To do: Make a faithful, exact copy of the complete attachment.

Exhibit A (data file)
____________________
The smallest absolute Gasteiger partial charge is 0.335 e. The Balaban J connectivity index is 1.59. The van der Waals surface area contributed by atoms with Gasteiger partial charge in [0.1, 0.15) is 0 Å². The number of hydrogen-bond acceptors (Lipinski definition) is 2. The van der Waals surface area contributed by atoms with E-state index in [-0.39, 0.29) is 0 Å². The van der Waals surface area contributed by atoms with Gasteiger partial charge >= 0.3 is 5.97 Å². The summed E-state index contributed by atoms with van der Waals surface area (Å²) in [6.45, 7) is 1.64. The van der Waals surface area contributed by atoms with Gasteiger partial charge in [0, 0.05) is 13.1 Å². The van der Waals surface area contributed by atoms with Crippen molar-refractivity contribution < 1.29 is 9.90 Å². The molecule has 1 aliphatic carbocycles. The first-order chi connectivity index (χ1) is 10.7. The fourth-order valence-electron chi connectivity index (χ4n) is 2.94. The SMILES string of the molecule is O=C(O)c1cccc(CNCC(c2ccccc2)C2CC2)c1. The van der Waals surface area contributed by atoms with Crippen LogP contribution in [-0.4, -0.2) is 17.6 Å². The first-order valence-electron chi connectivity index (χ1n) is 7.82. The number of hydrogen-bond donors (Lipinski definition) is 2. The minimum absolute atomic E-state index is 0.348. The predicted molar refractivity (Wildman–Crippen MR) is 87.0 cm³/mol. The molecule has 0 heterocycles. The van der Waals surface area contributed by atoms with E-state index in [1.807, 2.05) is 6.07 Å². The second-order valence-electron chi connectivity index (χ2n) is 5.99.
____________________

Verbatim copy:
The smallest absolute Gasteiger partial charge is 0.335 e. The Balaban J connectivity index is 1.59. The van der Waals surface area contributed by atoms with Gasteiger partial charge in [0.1, 0.15) is 0 Å². The number of hydrogen-bond acceptors (Lipinski definition) is 2. The van der Waals surface area contributed by atoms with E-state index in [-0.39, 0.29) is 0 Å². The van der Waals surface area contributed by atoms with Gasteiger partial charge >= 0.3 is 5.97 Å². The summed E-state index contributed by atoms with van der Waals surface area (Å²) in [6.45, 7) is 1.64. The van der Waals surface area contributed by atoms with Gasteiger partial charge in [0, 0.05) is 13.1 Å². The van der Waals surface area contributed by atoms with Crippen molar-refractivity contribution < 1.29 is 9.90 Å². The molecule has 1 aliphatic carbocycles. The first-order chi connectivity index (χ1) is 10.7. The fourth-order valence-electron chi connectivity index (χ4n) is 2.94. The SMILES string of the molecule is O=C(O)c1cccc(CNCC(c2ccccc2)C2CC2)c1. The van der Waals surface area contributed by atoms with Crippen LogP contribution in [-0.4, -0.2) is 17.6 Å². The first-order valence-electron chi connectivity index (χ1n) is 7.82. The number of hydrogen-bond donors (Lipinski definition) is 2. The minimum absolute atomic E-state index is 0.348. The predicted molar refractivity (Wildman–Crippen MR) is 87.0 cm³/mol. The molecule has 0 heterocycles. The van der Waals surface area contributed by atoms with E-state index in [1.807, 2.05) is 6.07 Å². The second-order valence-electron chi connectivity index (χ2n) is 5.99.